Rhode Island transitioning to 'community located COVID-19 vaccination sites'

Sockanosset vaccine site in Cranston slated for closure


Saturday, Dec. 18, will the last day to get a jab at Sockanosset Cross Road in Cranston, as COVID-19 rates surge in the Ocean State, and Rhode Island transitions to new strategies for fighting the virus.

“Responding to the public request for COVID-19 vaccination sites that are closer to home, Rhode Island will be running approximately 100 COVID-19 vaccination clinics in settings such as schools, churches, senior centers, and many other community sites over the next month,” according to a press release from the state’s Department of Health. “These clinics are in addition to the vaccination opportunities in pharmacies and the offices of many primary care providers.”

The list of community clinics can be found at:

“COVID-19 booster doses are available at many of these clinics,” according to DOH. “All Rhode Islanders who are 18 and older and who completed a primary COVID-19 vaccination series should get a booster dose. (If you got Pfizer or Moderna for your primary series, you can get a booster dose at least six months later. If you got Johnson & Johnson for your primary series, you can get a booster dose at least two months later.)”

As the strategy shifts, “operations at Rhode Island’s remaining state-run and municipal-run vaccination sites will wind down,” according to the DOH.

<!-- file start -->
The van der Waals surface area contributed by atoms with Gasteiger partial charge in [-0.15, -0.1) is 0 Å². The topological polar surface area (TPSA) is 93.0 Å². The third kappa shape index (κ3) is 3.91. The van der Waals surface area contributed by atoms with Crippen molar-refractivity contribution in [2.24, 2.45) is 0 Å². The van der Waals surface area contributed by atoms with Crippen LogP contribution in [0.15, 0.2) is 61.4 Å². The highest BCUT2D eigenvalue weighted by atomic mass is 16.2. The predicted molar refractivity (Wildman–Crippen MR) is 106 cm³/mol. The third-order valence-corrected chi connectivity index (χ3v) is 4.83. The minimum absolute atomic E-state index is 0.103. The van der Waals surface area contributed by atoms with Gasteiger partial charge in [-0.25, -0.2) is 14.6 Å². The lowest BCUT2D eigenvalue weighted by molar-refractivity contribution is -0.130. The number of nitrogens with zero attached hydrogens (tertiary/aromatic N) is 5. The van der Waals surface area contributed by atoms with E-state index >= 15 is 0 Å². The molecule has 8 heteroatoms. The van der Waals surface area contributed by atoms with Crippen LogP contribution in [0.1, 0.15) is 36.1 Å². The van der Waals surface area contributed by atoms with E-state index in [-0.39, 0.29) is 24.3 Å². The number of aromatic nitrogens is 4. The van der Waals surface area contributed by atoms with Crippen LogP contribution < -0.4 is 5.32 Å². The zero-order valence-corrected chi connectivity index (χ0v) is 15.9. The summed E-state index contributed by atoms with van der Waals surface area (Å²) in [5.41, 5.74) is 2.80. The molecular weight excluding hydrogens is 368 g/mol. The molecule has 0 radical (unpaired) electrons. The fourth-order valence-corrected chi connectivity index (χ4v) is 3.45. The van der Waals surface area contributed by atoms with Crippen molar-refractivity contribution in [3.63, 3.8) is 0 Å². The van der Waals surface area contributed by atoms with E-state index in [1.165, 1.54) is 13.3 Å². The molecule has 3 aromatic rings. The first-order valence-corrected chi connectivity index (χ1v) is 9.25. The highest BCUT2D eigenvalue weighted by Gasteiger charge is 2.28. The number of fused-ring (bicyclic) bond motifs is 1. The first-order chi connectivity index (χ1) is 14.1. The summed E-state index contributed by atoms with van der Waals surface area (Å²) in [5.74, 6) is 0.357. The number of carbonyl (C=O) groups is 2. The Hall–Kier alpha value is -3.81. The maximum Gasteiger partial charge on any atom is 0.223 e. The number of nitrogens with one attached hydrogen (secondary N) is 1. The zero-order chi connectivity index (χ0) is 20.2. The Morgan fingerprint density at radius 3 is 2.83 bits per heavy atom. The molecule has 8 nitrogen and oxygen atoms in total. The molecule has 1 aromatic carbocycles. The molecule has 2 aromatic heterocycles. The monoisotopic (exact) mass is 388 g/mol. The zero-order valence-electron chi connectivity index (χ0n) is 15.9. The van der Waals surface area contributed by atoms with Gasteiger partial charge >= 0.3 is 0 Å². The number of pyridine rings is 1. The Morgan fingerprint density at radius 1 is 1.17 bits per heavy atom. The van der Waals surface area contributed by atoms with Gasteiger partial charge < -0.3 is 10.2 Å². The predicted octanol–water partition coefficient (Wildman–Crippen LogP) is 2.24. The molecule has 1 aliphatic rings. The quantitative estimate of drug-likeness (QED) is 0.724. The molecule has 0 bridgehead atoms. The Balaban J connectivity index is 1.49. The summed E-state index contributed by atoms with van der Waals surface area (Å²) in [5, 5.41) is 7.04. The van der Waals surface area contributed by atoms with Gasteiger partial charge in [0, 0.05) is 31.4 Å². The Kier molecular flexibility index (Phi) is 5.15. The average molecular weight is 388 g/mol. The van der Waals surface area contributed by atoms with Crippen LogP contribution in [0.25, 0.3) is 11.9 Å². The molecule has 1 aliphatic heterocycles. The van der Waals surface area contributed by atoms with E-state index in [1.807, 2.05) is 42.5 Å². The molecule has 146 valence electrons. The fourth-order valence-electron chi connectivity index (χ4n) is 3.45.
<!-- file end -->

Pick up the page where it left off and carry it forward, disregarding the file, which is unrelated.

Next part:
Sockanosset Cross Road, at 100 Sockanosset Cross Road, Cranston, will cease regular operations Dec. 18, and the final day for “regular operations at the East Providence vaccination site (585 Taunton Avenue, East Providence) will be Dec. 29.”

“The vaccination site at Sockanosset has administered approximately 211,000 doses of COVID-19 vaccine since opening in January 2021, and the East Providence site has administered approximately 21,000 doses since opening in May 2021,” according to the DOH. “Vaccination provides protection against serious COVID-19 illness. Pairing vaccination with other prevention measures, such as testing, masking, ventilation, and physical distancing, is key to preventing COVID-19 transmission in Rhode Island.”

Rhode Island launched state-run and municipal-run vaccination sites, like those in East Providence, Cranston, Middletown, and Providence (at the Dunkin Donuts Center) “early in the COVID-19 vaccine roll-out to support a surge in demand and to help vaccinate as many Rhode Islanders as possible as quickly as possible,” according to the DOH.

“Similar to planned shifts in testing strategy, Governor Dan McKee and the Rhode Island Department of Health (RIDOH)’s vaccination strategy is focused on supporting vaccination at the local level and returning some of these activities to pre-pandemic providers,” according to a DOH press release. “ Since Oct. 1, retail pharmacies like CVS, Walgreens, and Stop & Shop have administered approximately 65% of COVID-19 vaccine doses to Rhode Islanders. Pharmacies continue to be extremely important partners in vaccine administration and will play a significant role moving forward.”

Smaller, private pharmacies also provide vaccines, boosters and COVID-19 testing. The Atwood Pharmacy, 1302 Atwood Ave., Johnston, will provide shots and tests to walk-ins.

“All COVID-19 vaccination options will continue to be available at,” according to the DOH. “Schedules and appointments for these vaccination sites will continue to be available at Rhode Islanders can continue to call the COVID-19 information line (401-222-8022) or 2-1-1 for information about COVID-19 and COVID-19 vaccines.”


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